The Mystery of Cocaine Mummies

Ancient history holds many secrets, and one intriguing mystery revolves around the possibility of ancient Egyptians venturing across the Atlantic Ocean, a staggering 3,000 years before Christopher Columbus’s famed 1492 expedition. The evidence supporting this theory isn’t limited to cultural similarities observed in places like Peru and the Canary Islands, where practices such as trepanning and Cocaine Mummies have been discovered. It also stems from the examination of actual Egyptian mummies themselves.

Clinging Grains of Tobacco on Ramses the Great

Dr. Svelta Balabanova.

In 1976, Dr. Michelle Lescott, working at the Museum of Natural History in Paris, received a sample from the mummified remains of Egyptian Pharaoh Ramses the Great. Under an electron microscope, she made a surprising discovery—grains of tobacco clung to the fibers of his bandages.

This groundbreaking revelation faced initial skepticism, with authorities and senior colleagues suggesting contamination from modern sources. They posited scenarios like an archaeologist smoking a pipe in the vicinity or even traces of a workman’s sneeze. However, this theory was put into question because tobacco only arrived in Europe from South America during Columbus’s time, a staggering 2,700 years later, making its presence in Ramses’s era around 1213 BC improbable.

Traces of Cannabis, Coca, and Tobacco Inside Ramses

Henut Taui, known as ‘the lady of the two lands.

Several years later, Dr. Svelta Balabanova, a forensic toxicologist at the Institute of Forensic Medicine at ULM, took Dr. Lescott’s findings a step further. To eliminate the possibility of contemporary contamination, she collected samples of intestinal tissue from deep within Ramses’s remains, instead of relying on the external layers of skin and cloth. Her astonishment knew no bounds when she uncovered traces of cannabis, coca, and tobacco laid down in his body cells, resembling the rings in a tree.

Despite Dr. Balabanova’s excellent reputation, her discoveries contradicted conventional explanations of intercontinental contact thousands of years in the past. However, in 1992, a decade later, seven ancient Egyptian mummies were transported from the Cairo Museum to Munich for further analysis. Dr. Balabanova conducted a series of gas chromatography tests on these mummies, and the results were astonishing. One of the mummies, Henut Taui, ‘the lady of the two lands,’ a priestess from the 21st Dynasty of ancient Egypt, around 1000 BC, displayed the presence of nicotine and cocaine. This time, the mummies and their results were deemed entirely credible. That they called Cocaine Mummies.

The Theory of Trade and Cultural Contact

Author and researcher Dr. Alexander Sumach suggested that Egypt might have obtained these plants through trade with distant lands across the ancient world. This theory opens the door to the plausible idea of intercontinental cultural contact, which might have occurred during various phases of human history.

Professor Martin Bernal, a historian at Cornell University, is among numerous scholars who acknowledge the existence of ancient trade links that predate conventional estimates. The mounting evidence for early world trade challenges previously accepted notions and encourages us to explore the possibility of transoceanic contact throughout different eras of human history.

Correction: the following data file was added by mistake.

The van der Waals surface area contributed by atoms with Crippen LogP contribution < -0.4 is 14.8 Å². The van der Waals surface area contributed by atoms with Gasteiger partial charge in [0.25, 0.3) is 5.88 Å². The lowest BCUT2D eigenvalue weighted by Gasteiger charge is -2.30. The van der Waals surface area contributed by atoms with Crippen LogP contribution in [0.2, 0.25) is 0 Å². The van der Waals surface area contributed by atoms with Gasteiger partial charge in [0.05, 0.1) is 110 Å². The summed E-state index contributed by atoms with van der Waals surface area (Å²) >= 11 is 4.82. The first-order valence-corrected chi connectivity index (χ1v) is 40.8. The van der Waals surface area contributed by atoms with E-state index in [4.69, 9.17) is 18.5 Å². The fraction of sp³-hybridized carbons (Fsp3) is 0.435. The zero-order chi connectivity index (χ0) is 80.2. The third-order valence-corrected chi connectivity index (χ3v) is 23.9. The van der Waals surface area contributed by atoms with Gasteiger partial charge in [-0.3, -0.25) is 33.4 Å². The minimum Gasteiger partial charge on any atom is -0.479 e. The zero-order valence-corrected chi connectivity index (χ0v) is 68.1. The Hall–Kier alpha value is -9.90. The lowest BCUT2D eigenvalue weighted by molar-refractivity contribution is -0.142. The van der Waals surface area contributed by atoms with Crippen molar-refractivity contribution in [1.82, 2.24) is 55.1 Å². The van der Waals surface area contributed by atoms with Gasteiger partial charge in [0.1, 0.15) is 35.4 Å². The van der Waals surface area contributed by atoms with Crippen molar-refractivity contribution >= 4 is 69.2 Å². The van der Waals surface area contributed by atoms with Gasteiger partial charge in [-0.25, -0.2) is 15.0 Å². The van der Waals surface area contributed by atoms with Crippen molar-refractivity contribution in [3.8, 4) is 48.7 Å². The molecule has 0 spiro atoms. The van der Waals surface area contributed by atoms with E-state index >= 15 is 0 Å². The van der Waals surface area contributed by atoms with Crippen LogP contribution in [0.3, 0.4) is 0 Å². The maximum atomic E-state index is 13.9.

Ferdinand Magellan, Enrique of Malacca, and Ancient Ocean Voyages

Enrique of Malacca.

The historical account of Ferdinand Magellan’s quest to circumnavigate the world by sea in 1519 is well-known. However, the truth reveals a different narrative. Magellan met his demise during a local battle on April 27, 1521. It was his personal slave, Enrique of Malacca, who managed to accomplish the daunting voyage around the vast ocean, effectively becoming the first person in recorded history to do so.

History alludes to several ancient crossings of both the Atlantic and Pacific Oceans. Yet, recent evidence suggests that these maritime activities might have occurred thousands of years earlier than previously believed.

Ancient Egyptian Inscriptions and Distant Travels

This is a 1814 depiction of Pitcairn’s Island in the South Seas by J. Shillibeer, held in the State Library of New South Wales. ( Source )

Pitcairn Island, an isolated volcanic formation in the Pacific Ocean, was officially sighted in 1767. It’s most famously known as the settlement of the descendants of the HMS Bounty mutineers in 1789. However, it appears they weren’t the first inhabitants.

An Overlooked Message from Manu Region

This world map was created by the Ottoman admiral Piri Reis in 1513, but it is believed to be based on much older maps. ( Source )

In 1820, an inscription was discovered on Pitcairn Island, written in the Libyan dialect of ancient Egyptian. It read:

“Our crew, wrecked in a storm, made land thank God.

We are people from the Manu region. We worship Ra

in accordance with the scripture. We behold the sun

and give voice.”

Manu is a highland area in Libya. This enigmatic discovery raises questions about how ancient Egyptian travelers reached these shores and why this evidence has been largely ignored. Could it be that historians have dismissed the idea of sailors crossing the Pacific in ancient times?


The mystery of Cocaine Mummies a ancient Egyptian voyages across the Atlantic offers a fascinating glimpse into the possibilities of early intercontinental exchanges. The evidence presented, from tobacco on Ramses’s mummy to inscriptions on remote islands, challenges our understanding of history and urges us to explore the vast depths of human exploration.

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